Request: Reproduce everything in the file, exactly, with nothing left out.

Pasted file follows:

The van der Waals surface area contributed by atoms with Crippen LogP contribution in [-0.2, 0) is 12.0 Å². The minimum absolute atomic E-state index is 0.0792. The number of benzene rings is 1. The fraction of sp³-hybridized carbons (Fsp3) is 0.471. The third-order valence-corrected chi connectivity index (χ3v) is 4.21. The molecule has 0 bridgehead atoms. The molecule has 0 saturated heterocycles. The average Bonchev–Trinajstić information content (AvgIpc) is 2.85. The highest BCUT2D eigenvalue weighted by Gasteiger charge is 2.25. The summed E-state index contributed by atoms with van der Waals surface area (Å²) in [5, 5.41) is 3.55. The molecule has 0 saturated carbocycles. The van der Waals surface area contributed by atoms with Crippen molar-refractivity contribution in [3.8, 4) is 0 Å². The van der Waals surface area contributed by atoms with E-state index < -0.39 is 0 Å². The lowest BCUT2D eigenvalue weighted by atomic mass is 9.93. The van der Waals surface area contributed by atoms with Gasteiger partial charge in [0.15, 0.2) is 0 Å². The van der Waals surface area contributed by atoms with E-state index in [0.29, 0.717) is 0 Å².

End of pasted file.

The van der Waals surface area contributed by atoms with Crippen LogP contribution in [-0.2, 0) is 12.0 Å². The minimum absolute atomic E-state index is 0.0792. The number of benzene rings is 1. The fraction of sp³-hybridized carbons (Fsp3) is 0.471. The third-order valence-corrected chi connectivity index (χ3v) is 4.21. The molecule has 0 bridgehead atoms. The molecule has 0 saturated heterocycles. The average Bonchev–Trinajstić information content (AvgIpc) is 2.85. The highest BCUT2D eigenvalue weighted by Gasteiger charge is 2.25. The summed E-state index contributed by atoms with van der Waals surface area (Å²) in [5, 5.41) is 3.55. The molecule has 0 saturated carbocycles. The van der Waals surface area contributed by atoms with Crippen molar-refractivity contribution in [3.8, 4) is 0 Å². The van der Waals surface area contributed by atoms with E-state index < -0.39 is 0 Å². The lowest BCUT2D eigenvalue weighted by atomic mass is 9.93. The van der Waals surface area contributed by atoms with Gasteiger partial charge in [0.15, 0.2) is 0 Å². The van der Waals surface area contributed by atoms with E-state index in [0.29, 0.717) is 0 Å².